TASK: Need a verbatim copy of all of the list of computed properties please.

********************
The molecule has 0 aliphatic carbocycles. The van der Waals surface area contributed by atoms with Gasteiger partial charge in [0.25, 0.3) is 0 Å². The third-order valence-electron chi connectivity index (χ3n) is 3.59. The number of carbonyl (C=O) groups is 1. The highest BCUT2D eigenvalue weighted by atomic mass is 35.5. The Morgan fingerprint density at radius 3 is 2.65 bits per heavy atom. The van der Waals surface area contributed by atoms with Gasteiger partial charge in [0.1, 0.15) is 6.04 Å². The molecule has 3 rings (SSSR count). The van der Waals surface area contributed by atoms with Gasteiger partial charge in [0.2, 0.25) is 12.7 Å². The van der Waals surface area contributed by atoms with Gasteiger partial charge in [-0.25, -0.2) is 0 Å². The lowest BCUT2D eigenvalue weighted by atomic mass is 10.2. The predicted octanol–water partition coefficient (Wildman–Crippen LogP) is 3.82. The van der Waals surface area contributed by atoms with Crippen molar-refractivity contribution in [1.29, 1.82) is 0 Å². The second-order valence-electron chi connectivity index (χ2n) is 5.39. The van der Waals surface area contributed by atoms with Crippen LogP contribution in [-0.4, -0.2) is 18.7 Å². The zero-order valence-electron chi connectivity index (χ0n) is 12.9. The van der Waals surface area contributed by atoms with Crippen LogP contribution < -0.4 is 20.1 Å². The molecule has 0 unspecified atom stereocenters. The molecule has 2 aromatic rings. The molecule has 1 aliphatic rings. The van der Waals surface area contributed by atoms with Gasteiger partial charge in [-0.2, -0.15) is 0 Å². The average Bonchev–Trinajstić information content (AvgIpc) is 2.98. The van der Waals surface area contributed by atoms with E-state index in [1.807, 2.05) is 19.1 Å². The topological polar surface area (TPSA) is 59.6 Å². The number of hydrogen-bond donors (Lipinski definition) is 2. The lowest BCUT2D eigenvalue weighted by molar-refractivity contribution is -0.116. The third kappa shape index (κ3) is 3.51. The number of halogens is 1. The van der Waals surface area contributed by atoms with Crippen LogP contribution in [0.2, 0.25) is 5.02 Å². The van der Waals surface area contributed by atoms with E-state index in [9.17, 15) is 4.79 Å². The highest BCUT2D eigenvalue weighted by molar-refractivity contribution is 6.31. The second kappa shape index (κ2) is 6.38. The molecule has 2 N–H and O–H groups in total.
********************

The molecule has 0 aliphatic carbocycles. The van der Waals surface area contributed by atoms with Gasteiger partial charge in [0.25, 0.3) is 0 Å². The third-order valence-electron chi connectivity index (χ3n) is 3.59. The number of carbonyl (C=O) groups is 1. The highest BCUT2D eigenvalue weighted by atomic mass is 35.5. The Morgan fingerprint density at radius 3 is 2.65 bits per heavy atom. The van der Waals surface area contributed by atoms with Gasteiger partial charge in [0.1, 0.15) is 6.04 Å². The molecule has 3 rings (SSSR count). The van der Waals surface area contributed by atoms with Gasteiger partial charge in [0.2, 0.25) is 12.7 Å². The van der Waals surface area contributed by atoms with Gasteiger partial charge in [-0.25, -0.2) is 0 Å². The lowest BCUT2D eigenvalue weighted by atomic mass is 10.2. The predicted octanol–water partition coefficient (Wildman–Crippen LogP) is 3.82. The van der Waals surface area contributed by atoms with Crippen molar-refractivity contribution in [1.29, 1.82) is 0 Å². The second-order valence-electron chi connectivity index (χ2n) is 5.39. The van der Waals surface area contributed by atoms with Crippen LogP contribution in [-0.4, -0.2) is 18.7 Å². The zero-order valence-electron chi connectivity index (χ0n) is 12.9. The van der Waals surface area contributed by atoms with Crippen LogP contribution < -0.4 is 20.1 Å². The molecule has 0 unspecified atom stereocenters. The molecule has 2 aromatic rings. The molecule has 1 aliphatic rings. The van der Waals surface area contributed by atoms with Gasteiger partial charge in [-0.2, -0.15) is 0 Å². The average Bonchev–Trinajstić information content (AvgIpc) is 2.98. The van der Waals surface area contributed by atoms with E-state index in [1.807, 2.05) is 19.1 Å². The topological polar surface area (TPSA) is 59.6 Å². The number of hydrogen-bond donors (Lipinski definition) is 2. The lowest BCUT2D eigenvalue weighted by molar-refractivity contribution is -0.116. The third kappa shape index (κ3) is 3.51. The number of halogens is 1. The van der Waals surface area contributed by atoms with Crippen LogP contribution in [0.2, 0.25) is 5.02 Å². The van der Waals surface area contributed by atoms with E-state index in [9.17, 15) is 4.79 Å². The highest BCUT2D eigenvalue weighted by molar-refractivity contribution is 6.31. The second kappa shape index (κ2) is 6.38. The molecule has 2 N–H and O–H groups in total.